Title: Laid Bare
Rating: Teen
Disclaimer: BBC owns Torchwood. I'm just writing a story for fun.
Spoilers: Post CoE
Summary: Jack visits Ianto's grave
Author's Notes: If you leave a review, thanks. Concrits are always appreciated. If you don't, that's fine, too. I hope you enjoy.


Even the stars refused to shine in the inky night. The moon hid behind motionless clouds and the air stood silent in the graveyard. Only hints of light swept like an aching shadow from street lamps.

Sitting cross-legged on the freshly plotted grass, Captain Jack Harkness inhaled the smell of fresh-turned earth and stared at the gravestone in front of him. It seemed so surreal that his companion – his lover – lay dead beneath him. Yet he did, and Jack hadn't a clue what to do or say. Even more so, he didn't know why he'd made the trek to visit.

It had been easier with his grandson. Jack had waited a couple of weeks, watching as his beautiful dark-haired daughter had faithfully climbed the slow slope to kiss the angel's headstone every evening. For that's what Steven had been. An angel. A beautiful, fair-haired child who'd been in the wrong place at the wrong time and paid the ultimate price at Jack's hands.

While his tears had silently slicked down his cheeks and onto the statuette of the winged creature over the grave, Jack had finally been able to murmur words of love and compassion. However, the growing guilt and grief had eventually overwhelmed the Torchwood leader, until he'd stood, adjusted his navy overcoat, and turned on his heels. With a single glance behind, he'd headed across the city to another place. A more complicated place he'd yet to visit.

"You lied to me about your father. He wasn't a master tailor," Jack murmured, tipping forward to caress the carved marble with his fingertips.

The cool surface felt welcome – almost inviting. For a moment, he wondered what it would feel like to well and truly die. He hoped to hell that Ianto hadn't fallen into the dark pain Jack felt with his every death.

"Don't get me wrong," he continued. "I understand."

And he did. Ianto had been so damn young when he'd come to Torchwood. His start had been shaky, but the young man had earned his place. Even Owen's snarky attitude had failed to drive the 'Tea Boy' away. Instead, Ianto's consistency had worn a path forever carved in the Hub. Tosh would probably find that statement intriguing and attempt to find a worn path – most likely between the boardroom and the coffee maker.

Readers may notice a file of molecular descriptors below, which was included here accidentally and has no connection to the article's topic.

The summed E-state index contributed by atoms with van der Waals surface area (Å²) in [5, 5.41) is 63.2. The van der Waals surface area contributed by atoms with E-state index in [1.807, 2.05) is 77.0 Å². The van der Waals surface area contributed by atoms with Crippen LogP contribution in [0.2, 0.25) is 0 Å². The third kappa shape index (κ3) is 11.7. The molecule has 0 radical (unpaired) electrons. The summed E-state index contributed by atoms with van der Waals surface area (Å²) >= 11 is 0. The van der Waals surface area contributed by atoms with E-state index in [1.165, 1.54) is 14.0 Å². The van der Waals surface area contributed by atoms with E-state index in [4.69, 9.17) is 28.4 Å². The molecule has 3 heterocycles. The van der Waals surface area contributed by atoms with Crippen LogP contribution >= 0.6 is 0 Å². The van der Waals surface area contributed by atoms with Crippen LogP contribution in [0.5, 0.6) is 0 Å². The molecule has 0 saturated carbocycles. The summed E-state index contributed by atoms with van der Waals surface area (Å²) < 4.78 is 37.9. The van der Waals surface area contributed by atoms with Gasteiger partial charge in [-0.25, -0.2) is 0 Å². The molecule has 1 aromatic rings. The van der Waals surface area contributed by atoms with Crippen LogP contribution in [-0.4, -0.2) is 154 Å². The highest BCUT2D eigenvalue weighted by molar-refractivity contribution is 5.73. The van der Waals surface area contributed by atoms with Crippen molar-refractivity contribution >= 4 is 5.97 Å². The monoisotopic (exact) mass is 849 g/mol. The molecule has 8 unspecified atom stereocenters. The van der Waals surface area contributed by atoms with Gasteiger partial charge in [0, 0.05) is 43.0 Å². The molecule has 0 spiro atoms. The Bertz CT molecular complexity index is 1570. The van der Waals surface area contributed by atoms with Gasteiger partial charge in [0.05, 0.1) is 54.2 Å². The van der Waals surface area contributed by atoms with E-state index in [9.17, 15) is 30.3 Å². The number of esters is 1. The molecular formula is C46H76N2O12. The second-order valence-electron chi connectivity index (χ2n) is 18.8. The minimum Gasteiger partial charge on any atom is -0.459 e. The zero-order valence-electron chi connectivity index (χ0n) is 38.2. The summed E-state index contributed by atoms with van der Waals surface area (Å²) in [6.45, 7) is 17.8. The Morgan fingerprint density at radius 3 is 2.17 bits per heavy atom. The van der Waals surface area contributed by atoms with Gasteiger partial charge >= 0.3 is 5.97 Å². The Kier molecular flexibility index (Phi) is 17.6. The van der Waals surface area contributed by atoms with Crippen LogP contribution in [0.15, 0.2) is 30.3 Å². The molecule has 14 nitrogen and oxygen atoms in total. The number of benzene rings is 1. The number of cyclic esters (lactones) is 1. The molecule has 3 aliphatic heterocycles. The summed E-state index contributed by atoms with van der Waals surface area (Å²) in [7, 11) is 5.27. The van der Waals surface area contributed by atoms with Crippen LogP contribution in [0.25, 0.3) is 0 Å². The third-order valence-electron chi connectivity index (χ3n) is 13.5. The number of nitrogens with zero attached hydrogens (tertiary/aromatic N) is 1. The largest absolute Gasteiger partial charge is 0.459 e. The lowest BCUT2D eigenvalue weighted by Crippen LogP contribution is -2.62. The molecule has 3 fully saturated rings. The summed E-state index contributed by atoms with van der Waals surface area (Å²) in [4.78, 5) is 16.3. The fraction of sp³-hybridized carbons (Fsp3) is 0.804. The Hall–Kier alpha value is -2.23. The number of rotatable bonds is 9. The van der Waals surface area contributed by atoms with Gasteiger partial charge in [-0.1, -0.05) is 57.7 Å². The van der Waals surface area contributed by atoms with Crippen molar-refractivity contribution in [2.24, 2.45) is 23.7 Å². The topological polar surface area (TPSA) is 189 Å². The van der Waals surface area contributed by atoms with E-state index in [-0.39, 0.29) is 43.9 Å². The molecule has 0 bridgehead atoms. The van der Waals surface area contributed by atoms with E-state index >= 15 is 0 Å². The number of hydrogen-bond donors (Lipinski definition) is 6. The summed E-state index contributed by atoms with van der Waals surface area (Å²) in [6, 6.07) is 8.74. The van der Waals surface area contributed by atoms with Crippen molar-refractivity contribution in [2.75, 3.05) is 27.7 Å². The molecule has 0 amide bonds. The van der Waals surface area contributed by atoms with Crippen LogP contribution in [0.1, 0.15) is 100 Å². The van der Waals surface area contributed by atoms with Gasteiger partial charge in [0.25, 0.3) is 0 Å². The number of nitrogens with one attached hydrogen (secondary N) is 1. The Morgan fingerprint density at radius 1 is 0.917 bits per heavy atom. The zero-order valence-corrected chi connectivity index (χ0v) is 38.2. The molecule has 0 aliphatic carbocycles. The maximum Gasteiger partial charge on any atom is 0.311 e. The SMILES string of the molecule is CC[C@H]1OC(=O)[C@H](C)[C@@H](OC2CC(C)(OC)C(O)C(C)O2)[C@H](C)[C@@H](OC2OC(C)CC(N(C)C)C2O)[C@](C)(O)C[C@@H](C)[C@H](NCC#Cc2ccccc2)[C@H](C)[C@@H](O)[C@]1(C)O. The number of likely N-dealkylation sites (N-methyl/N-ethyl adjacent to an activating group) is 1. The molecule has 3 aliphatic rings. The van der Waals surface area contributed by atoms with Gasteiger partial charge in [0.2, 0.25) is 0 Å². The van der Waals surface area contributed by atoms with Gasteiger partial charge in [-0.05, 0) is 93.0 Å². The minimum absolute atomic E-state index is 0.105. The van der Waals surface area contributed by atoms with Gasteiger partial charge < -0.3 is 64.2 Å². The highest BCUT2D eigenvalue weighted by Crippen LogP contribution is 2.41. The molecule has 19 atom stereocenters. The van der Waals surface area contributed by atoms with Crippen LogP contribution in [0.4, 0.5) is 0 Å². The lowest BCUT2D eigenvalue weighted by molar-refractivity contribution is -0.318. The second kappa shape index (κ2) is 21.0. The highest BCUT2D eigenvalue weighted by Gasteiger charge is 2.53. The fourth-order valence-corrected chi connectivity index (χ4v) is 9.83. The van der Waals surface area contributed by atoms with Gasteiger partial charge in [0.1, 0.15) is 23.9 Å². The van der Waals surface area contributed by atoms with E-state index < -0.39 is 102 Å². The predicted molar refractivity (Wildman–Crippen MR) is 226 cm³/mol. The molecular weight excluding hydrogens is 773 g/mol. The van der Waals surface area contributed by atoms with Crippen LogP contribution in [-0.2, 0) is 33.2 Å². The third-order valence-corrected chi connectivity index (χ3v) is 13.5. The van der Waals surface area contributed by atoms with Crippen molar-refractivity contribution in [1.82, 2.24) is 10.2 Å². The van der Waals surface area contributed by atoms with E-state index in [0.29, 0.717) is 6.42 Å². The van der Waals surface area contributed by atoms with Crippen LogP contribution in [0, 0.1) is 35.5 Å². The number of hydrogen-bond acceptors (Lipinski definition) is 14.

"You didn't need to lie about your father. Your family."

Jack closed his eyes, let his mind drift a bit, and let fatigue he didn't know he could feel sink deep to join the grief. What could he possibly say? What would do justice to a man willing to give his own life to save those around him? What would Ianto want?

Together, alone in the hub or Ianto's flat, honesty would be laid bare. Jack had known from the start that the younger man felt confused. Simple looks and hesitation often betrayed the false confidence in Ianto's actions. But they continued onward, giving and taking in turn. In the dark, with nothing between them, lies could never exist. Because together in the dark and sated heat, comfort was found.

And in this, Jack found his answer.

Rising slowly, he let his jacket slide from his shoulders to the ground. After pulling down the elastic straps from his shoulders, he impatiently tugged at shirt buttons. Tossing the blue shirt to the ground, he pulled the undershirt over his head, leaving him bare-chested in the cool night. Stripping the rest of the way, he kicked everything to the side and stood naked.

Laying down on the Earth, letting his bare chest, pelvis, and legs rest against the soft sod, he reached a hand out to rest his fingertips on the gravestone.

Laying his cheek on his bicep, Jack let his eyes drift closed and spoke.

"You made me feel things I hadn't felt in an era. I've loved before and been better for it. I don't know if I'll love again," Jack said, and then sighed. Rolling onto his side, his fingertips never leaving the roughly carved 'I' on the headstone, he inhaled deep and curled into a spooning position. With one hand outstretched, he used the other to stroke the soft grass as he continued – as if he could feel Ianto under his palm.

"You hid a lot of yourself. As did I. How often we've both been hurt," Jack stated. More softly, he said, "It never mattered, though. I wish I'd told you what it meant to be with someone who looked at me and saw nothing more than a man. Nothing more than me."

With closed eyes, Jack let out a long breath. He might not need sleep, but a touch of peace passed through him, curled up as Ianto slept the long sleep below.


From the driver's seat of her car, Rhiannon Davies watched the tall man don his clothing, and lay down on her little brother's grave. When she'd seen him walk through the gates, she'd stayed put in her car instead of starting the engine and driving away. Something about the look on his face as the dim street lamp illuminated her face had given her pause. Long enough to watch the man approach her brother's grave.

Then she knew the identity of the visitor.

Captain Jack Harkness hadn't attended the funeral. She'd never seen the man. Gwen Cooper, Ianto's co-worker, had said Jack wasn't handling it well. He'd locked himself away.

"So you're the famous Captain Jack," Rhi murmured, watching him shift. A lamp ten feet away from where Ianto had been laid to rest cast a faint shadow across Jack's face, and she felt her breath hitch. Pain twisted his features as his lips moved. Speaking. To her brother.

He'd loved Ianto. Dear heavens, whether they'd consciously known what they meant to one another or not, they'd loved each other. She'd seen it in Ianto's eyes and heard it in his voice.

And somehow it made Ianto's death – although not acceptable – a little easier to handle.